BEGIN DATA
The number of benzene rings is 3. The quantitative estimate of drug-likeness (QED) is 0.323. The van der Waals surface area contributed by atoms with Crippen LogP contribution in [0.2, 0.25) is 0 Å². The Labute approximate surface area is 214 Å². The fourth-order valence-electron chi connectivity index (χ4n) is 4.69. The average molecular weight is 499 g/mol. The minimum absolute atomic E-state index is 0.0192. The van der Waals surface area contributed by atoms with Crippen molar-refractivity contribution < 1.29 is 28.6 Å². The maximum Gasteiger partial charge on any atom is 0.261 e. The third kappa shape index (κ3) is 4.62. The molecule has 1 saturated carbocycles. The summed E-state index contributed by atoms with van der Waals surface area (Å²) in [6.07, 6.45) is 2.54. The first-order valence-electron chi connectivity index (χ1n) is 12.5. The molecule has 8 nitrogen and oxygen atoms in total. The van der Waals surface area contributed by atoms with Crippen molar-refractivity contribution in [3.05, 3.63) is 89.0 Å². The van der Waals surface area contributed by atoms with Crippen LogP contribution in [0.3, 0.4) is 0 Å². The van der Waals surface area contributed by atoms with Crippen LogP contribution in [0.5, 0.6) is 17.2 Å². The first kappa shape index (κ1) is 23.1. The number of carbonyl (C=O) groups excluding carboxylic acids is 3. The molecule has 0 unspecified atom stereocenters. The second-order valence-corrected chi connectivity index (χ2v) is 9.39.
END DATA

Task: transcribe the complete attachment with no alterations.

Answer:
The number of benzene rings is 3. The quantitative estimate of drug-likeness (QED) is 0.323. The van der Waals surface area contributed by atoms with Crippen LogP contribution in [0.2, 0.25) is 0 Å². The Labute approximate surface area is 214 Å². The fourth-order valence-electron chi connectivity index (χ4n) is 4.69. The average molecular weight is 499 g/mol. The minimum absolute atomic E-state index is 0.0192. The van der Waals surface area contributed by atoms with Crippen molar-refractivity contribution < 1.29 is 28.6 Å². The maximum Gasteiger partial charge on any atom is 0.261 e. The third kappa shape index (κ3) is 4.62. The molecule has 1 saturated carbocycles. The summed E-state index contributed by atoms with van der Waals surface area (Å²) in [6.07, 6.45) is 2.54. The first-order valence-electron chi connectivity index (χ1n) is 12.5. The molecule has 8 nitrogen and oxygen atoms in total. The van der Waals surface area contributed by atoms with Crippen molar-refractivity contribution in [3.05, 3.63) is 89.0 Å². The van der Waals surface area contributed by atoms with Crippen LogP contribution in [0.3, 0.4) is 0 Å². The van der Waals surface area contributed by atoms with Crippen LogP contribution in [0.5, 0.6) is 17.2 Å². The first kappa shape index (κ1) is 23.1. The number of carbonyl (C=O) groups excluding carboxylic acids is 3. The molecule has 0 unspecified atom stereocenters. The second-order valence-corrected chi connectivity index (χ2v) is 9.39.